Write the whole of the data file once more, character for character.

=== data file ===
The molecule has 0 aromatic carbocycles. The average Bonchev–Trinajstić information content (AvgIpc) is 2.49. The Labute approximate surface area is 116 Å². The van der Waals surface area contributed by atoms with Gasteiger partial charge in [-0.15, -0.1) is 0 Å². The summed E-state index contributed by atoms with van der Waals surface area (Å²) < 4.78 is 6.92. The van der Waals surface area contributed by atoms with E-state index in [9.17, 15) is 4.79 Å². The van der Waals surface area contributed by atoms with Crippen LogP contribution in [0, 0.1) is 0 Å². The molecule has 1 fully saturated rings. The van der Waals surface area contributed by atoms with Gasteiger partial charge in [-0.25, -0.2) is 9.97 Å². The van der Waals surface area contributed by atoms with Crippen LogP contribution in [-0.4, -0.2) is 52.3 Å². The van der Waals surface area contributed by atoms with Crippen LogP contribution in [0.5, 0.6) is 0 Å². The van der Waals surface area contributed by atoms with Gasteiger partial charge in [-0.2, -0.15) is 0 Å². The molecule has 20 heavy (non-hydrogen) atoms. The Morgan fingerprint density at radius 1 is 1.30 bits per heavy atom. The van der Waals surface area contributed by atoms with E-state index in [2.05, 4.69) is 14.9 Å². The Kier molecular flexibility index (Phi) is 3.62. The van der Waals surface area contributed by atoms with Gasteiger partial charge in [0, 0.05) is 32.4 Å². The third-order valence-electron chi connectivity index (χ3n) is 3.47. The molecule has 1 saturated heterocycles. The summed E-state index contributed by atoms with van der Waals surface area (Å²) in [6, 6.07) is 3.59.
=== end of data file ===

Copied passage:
The molecule has 0 aromatic carbocycles. The average Bonchev–Trinajstić information content (AvgIpc) is 2.49. The Labute approximate surface area is 116 Å². The van der Waals surface area contributed by atoms with Gasteiger partial charge in [-0.15, -0.1) is 0 Å². The summed E-state index contributed by atoms with van der Waals surface area (Å²) < 4.78 is 6.92. The van der Waals surface area contributed by atoms with E-state index in [9.17, 15) is 4.79 Å². The van der Waals surface area contributed by atoms with Crippen LogP contribution in [0, 0.1) is 0 Å². The molecule has 1 fully saturated rings. The van der Waals surface area contributed by atoms with Gasteiger partial charge in [-0.25, -0.2) is 9.97 Å². The van der Waals surface area contributed by atoms with Crippen LogP contribution in [-0.4, -0.2) is 52.3 Å². The van der Waals surface area contributed by atoms with Crippen LogP contribution in [0.5, 0.6) is 0 Å². The van der Waals surface area contributed by atoms with Gasteiger partial charge in [-0.2, -0.15) is 0 Å². The molecule has 20 heavy (non-hydrogen) atoms. The Morgan fingerprint density at radius 1 is 1.30 bits per heavy atom. The van der Waals surface area contributed by atoms with E-state index in [2.05, 4.69) is 14.9 Å². The Kier molecular flexibility index (Phi) is 3.62. The van der Waals surface area contributed by atoms with Gasteiger partial charge in [0, 0.05) is 32.4 Å². The third-order valence-electron chi connectivity index (χ3n) is 3.47. The molecule has 1 saturated heterocycles. The summed E-state index contributed by atoms with van der Waals surface area (Å²) in [6, 6.07) is 3.59.